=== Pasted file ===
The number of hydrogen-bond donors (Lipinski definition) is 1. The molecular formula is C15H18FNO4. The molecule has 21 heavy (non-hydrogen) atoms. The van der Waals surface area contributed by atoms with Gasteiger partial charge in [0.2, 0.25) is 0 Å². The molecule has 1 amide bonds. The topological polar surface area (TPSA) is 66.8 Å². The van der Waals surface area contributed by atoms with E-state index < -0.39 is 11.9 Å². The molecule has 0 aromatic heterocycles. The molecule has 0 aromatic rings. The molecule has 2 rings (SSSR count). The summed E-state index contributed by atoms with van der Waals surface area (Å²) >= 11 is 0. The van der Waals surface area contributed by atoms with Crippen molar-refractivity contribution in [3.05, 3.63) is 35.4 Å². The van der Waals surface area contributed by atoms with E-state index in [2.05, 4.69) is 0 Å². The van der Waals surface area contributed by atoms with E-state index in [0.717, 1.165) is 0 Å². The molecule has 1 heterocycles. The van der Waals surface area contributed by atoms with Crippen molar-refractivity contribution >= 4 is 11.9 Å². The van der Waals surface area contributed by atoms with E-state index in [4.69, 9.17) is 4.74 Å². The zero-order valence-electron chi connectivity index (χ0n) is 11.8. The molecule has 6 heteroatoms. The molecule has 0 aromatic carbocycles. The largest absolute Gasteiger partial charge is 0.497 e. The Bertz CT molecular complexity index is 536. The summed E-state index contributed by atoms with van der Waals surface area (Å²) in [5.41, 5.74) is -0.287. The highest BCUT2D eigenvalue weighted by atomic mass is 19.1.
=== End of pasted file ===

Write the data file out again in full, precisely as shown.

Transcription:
The number of hydrogen-bond donors (Lipinski definition) is 1. The molecular formula is C15H18FNO4. The molecule has 21 heavy (non-hydrogen) atoms. The van der Waals surface area contributed by atoms with Gasteiger partial charge in [0.2, 0.25) is 0 Å². The molecule has 1 amide bonds. The topological polar surface area (TPSA) is 66.8 Å². The van der Waals surface area contributed by atoms with E-state index < -0.39 is 11.9 Å². The molecule has 0 aromatic heterocycles. The molecule has 0 aromatic rings. The molecule has 2 rings (SSSR count). The summed E-state index contributed by atoms with van der Waals surface area (Å²) >= 11 is 0. The van der Waals surface area contributed by atoms with Crippen molar-refractivity contribution in [3.05, 3.63) is 35.4 Å². The van der Waals surface area contributed by atoms with E-state index in [2.05, 4.69) is 0 Å². The van der Waals surface area contributed by atoms with E-state index in [0.717, 1.165) is 0 Å². The molecule has 1 heterocycles. The van der Waals surface area contributed by atoms with Crippen molar-refractivity contribution >= 4 is 11.9 Å². The van der Waals surface area contributed by atoms with E-state index in [4.69, 9.17) is 4.74 Å². The zero-order valence-electron chi connectivity index (χ0n) is 11.8. The molecule has 6 heteroatoms. The molecule has 0 aromatic carbocycles. The largest absolute Gasteiger partial charge is 0.497 e. The Bertz CT molecular complexity index is 536. The summed E-state index contributed by atoms with van der Waals surface area (Å²) in [5.41, 5.74) is -0.287. The highest BCUT2D eigenvalue weighted by atomic mass is 19.1.